The Chinese Communist Party (CCP) is auditing the assets of China Evergrande Group and Evergrande Chairman Xu Jiayin, according to Reuters. People familiar with the matter also said that Evergrande’s liquidity is severely lacking. In addition, previous methods of restructuring state assets may not be suitable for Evergrande.
Reuters reports that the audit shows that Beijing is taking over Evergrande after it defaulted on two foreign bonds. As a result, they are pushing Evergrande’s restructuring to settle more than $300 billion in debt.
Evergrande and other Chinese real estate companies have piled up debt in recent months, which has hit financial markets at home and abroad. Investors fear that this will have a ripple effect on a global scale.
Beijing has repeatedly tried to reassure investors but has not clarified how it plans to stabilize Evergrande.
Fitch rated Evergrande as a “limited default” after failing to pay $82.5 million in interest on two US dollar bonds last week. Evergrande has officially defaulted but has not yet filed for bankruptcy, liquidation, or other proceedings related to its suspension.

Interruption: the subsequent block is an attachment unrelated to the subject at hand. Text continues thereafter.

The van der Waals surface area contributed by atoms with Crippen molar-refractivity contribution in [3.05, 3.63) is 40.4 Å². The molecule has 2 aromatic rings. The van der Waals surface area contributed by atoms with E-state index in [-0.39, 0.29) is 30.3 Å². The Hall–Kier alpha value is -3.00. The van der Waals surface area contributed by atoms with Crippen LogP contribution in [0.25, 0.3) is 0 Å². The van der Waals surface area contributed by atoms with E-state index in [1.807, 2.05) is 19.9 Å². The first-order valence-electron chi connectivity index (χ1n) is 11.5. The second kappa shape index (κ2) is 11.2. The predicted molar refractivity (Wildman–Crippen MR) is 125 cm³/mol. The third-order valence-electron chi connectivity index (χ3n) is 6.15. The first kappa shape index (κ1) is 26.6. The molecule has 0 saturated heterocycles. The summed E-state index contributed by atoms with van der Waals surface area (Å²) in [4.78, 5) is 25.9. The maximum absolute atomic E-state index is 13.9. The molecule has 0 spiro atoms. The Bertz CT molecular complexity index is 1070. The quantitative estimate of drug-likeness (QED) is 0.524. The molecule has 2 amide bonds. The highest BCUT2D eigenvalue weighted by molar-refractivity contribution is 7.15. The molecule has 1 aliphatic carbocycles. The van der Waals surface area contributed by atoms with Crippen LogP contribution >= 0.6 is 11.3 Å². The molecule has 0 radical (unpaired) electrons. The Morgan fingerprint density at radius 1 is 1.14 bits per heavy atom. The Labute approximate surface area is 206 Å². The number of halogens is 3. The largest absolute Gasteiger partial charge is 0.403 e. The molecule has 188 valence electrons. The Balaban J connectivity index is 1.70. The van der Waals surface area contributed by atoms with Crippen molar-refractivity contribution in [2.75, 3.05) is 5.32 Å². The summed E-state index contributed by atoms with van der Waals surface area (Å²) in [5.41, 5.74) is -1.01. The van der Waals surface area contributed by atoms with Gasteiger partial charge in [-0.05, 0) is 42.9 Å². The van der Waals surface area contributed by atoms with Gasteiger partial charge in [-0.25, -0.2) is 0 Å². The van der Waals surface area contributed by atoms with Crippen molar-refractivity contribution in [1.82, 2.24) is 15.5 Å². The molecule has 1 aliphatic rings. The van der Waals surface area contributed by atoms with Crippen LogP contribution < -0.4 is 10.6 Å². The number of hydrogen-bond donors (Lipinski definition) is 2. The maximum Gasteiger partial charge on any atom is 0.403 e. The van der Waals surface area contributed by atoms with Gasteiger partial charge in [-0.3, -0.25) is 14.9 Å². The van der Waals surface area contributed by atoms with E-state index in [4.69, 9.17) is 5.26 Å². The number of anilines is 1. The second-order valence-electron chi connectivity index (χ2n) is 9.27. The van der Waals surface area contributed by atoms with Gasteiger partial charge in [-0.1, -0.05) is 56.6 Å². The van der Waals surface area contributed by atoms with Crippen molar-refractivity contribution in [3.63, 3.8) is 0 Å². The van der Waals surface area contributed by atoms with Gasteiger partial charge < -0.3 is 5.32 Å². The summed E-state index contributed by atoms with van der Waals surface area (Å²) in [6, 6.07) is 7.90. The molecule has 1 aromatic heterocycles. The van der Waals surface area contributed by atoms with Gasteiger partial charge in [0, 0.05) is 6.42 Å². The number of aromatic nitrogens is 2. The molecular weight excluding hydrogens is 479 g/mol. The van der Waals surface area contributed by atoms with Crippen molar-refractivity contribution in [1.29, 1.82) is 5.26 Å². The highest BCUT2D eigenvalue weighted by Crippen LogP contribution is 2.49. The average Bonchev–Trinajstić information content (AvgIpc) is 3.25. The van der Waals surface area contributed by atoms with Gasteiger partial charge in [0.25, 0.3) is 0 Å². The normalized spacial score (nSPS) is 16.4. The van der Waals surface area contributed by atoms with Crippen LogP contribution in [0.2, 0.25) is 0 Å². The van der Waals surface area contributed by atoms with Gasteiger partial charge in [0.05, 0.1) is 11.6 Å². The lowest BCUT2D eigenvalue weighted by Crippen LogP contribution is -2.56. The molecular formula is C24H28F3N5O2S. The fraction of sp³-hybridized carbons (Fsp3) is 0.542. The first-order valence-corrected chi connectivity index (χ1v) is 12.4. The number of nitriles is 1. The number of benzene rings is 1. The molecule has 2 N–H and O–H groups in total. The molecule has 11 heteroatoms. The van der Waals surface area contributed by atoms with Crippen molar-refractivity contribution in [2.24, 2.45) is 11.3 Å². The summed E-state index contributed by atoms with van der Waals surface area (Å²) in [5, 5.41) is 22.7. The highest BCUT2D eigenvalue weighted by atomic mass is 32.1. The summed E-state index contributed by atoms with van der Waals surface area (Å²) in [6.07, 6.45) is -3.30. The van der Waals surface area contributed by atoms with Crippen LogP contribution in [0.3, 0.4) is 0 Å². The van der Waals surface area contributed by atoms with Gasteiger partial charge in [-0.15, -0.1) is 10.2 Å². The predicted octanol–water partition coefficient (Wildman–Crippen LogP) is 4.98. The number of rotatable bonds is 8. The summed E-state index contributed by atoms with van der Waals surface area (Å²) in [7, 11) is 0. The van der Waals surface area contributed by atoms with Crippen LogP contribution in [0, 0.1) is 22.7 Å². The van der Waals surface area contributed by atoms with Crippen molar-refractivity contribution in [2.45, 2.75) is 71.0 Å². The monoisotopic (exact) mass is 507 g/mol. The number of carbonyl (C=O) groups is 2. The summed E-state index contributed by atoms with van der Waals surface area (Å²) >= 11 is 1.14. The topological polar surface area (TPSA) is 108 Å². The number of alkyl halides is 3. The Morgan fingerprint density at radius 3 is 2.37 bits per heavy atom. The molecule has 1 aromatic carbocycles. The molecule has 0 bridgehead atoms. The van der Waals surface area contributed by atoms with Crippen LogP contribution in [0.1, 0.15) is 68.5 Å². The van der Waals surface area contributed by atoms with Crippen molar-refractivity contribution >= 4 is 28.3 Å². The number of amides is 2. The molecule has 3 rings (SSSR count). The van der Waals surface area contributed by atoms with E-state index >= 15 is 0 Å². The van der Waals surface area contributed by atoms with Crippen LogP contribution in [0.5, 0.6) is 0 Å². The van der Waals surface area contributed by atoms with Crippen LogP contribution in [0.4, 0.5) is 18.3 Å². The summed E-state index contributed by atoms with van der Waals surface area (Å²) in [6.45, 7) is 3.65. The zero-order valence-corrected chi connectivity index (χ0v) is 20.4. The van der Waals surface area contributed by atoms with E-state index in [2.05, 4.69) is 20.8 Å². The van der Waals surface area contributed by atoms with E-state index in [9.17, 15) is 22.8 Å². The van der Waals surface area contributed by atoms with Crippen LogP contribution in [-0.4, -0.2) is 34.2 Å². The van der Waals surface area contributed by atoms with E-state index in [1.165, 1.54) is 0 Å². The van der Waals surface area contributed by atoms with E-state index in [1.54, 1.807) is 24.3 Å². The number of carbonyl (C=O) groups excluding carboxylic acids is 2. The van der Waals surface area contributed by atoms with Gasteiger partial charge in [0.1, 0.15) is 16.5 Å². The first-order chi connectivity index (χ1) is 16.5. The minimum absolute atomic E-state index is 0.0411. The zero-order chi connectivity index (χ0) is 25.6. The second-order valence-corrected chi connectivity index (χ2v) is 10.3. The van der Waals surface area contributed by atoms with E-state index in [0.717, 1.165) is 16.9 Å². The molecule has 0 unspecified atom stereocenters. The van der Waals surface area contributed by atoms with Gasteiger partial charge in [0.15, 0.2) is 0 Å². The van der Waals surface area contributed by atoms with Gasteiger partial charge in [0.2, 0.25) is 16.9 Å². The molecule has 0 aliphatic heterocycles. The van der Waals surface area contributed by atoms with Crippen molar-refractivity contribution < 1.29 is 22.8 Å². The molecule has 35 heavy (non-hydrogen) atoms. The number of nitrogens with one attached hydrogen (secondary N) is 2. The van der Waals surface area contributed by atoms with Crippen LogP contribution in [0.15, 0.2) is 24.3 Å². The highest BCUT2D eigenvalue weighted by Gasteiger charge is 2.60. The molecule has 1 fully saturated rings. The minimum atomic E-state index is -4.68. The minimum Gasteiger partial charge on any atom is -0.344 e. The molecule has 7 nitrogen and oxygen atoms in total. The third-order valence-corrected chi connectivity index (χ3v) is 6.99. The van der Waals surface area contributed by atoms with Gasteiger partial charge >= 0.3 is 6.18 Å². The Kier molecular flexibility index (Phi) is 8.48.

A source told Reuters that state institutions are now coordinating Evergrande’s newly created risk management committee. The results of the authorities’ investigation showed that Evergrande’s liquidity situation was more complicated than expected.
Although Evergrande’s debt is relatively straightforward, it needs more time to thoroughly list its assets’ inventory and status. Moreover, as the founder of Evergrande, Xu Jiayin’s fortune is still unknown to the public.
Another person familiar with the matter said that the most important thing is discovering Evergrande’s “real assets.” In the future, when the CCP owns Evergrande assets, the following entity can only be “partially sold.”
Xu Jiayin currently holds less than 60% of Evergrande’s shares. Before that, more than 277.8 million shares from Evergrande had been sold by force, reducing Xu Jiayin’s share ownership from 61.88% to 59.78%, as NTDTV reported.
Reuters reported in October that Chinese authorities had asked Xu Jiayin to sell part of his assets to help pay off debts to bondholders. Xu Jiayin has sold luxury properties, including art, calligraphy, and three luxury residences to pay some debts.